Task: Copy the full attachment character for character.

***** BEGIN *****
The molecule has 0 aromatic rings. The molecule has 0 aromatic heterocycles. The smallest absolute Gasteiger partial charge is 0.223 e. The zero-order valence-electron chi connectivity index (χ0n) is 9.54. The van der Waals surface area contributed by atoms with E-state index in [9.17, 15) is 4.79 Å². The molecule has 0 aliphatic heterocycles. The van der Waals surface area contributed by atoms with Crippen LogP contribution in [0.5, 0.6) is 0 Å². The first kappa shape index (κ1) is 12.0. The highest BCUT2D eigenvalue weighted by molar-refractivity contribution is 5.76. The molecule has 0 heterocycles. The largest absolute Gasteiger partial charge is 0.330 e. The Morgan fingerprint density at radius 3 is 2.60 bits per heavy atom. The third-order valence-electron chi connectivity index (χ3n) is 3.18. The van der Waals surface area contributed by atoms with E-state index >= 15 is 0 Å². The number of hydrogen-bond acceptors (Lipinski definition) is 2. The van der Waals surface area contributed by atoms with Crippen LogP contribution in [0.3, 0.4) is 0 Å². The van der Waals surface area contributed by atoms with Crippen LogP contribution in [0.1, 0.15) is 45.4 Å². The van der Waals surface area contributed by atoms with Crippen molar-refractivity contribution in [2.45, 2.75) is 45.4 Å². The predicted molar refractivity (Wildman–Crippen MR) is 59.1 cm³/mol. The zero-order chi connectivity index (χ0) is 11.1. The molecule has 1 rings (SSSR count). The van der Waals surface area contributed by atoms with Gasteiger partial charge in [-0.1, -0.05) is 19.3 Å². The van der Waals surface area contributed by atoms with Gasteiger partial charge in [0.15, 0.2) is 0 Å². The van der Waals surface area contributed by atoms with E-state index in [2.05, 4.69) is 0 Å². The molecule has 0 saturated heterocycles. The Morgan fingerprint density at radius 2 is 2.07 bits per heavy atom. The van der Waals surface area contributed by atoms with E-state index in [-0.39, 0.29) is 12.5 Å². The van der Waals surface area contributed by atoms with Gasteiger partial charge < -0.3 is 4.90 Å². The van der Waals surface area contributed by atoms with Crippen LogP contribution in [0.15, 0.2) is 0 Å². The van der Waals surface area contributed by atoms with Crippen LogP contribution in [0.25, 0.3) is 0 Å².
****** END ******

The molecule has 0 aromatic rings. The molecule has 0 aromatic heterocycles. The smallest absolute Gasteiger partial charge is 0.223 e. The zero-order valence-electron chi connectivity index (χ0n) is 9.54. The van der Waals surface area contributed by atoms with E-state index in [9.17, 15) is 4.79 Å². The molecule has 0 aliphatic heterocycles. The van der Waals surface area contributed by atoms with Crippen LogP contribution in [0.5, 0.6) is 0 Å². The first kappa shape index (κ1) is 12.0. The highest BCUT2D eigenvalue weighted by molar-refractivity contribution is 5.76. The molecule has 0 heterocycles. The largest absolute Gasteiger partial charge is 0.330 e. The Morgan fingerprint density at radius 3 is 2.60 bits per heavy atom. The third-order valence-electron chi connectivity index (χ3n) is 3.18. The van der Waals surface area contributed by atoms with E-state index >= 15 is 0 Å². The number of hydrogen-bond acceptors (Lipinski definition) is 2. The van der Waals surface area contributed by atoms with Crippen LogP contribution in [0.3, 0.4) is 0 Å². The van der Waals surface area contributed by atoms with Crippen LogP contribution in [0.1, 0.15) is 45.4 Å². The van der Waals surface area contributed by atoms with Crippen molar-refractivity contribution in [2.45, 2.75) is 45.4 Å². The predicted molar refractivity (Wildman–Crippen MR) is 59.1 cm³/mol. The zero-order chi connectivity index (χ0) is 11.1. The molecule has 1 rings (SSSR count). The van der Waals surface area contributed by atoms with Gasteiger partial charge in [-0.1, -0.05) is 19.3 Å². The van der Waals surface area contributed by atoms with Gasteiger partial charge in [0.15, 0.2) is 0 Å². The van der Waals surface area contributed by atoms with E-state index in [2.05, 4.69) is 0 Å². The molecule has 0 saturated heterocycles. The Morgan fingerprint density at radius 2 is 2.07 bits per heavy atom. The van der Waals surface area contributed by atoms with E-state index in [-0.39, 0.29) is 12.5 Å². The van der Waals surface area contributed by atoms with Gasteiger partial charge < -0.3 is 4.90 Å². The van der Waals surface area contributed by atoms with Crippen LogP contribution in [0.15, 0.2) is 0 Å². The van der Waals surface area contributed by atoms with Crippen LogP contribution in [0.25, 0.3) is 0 Å².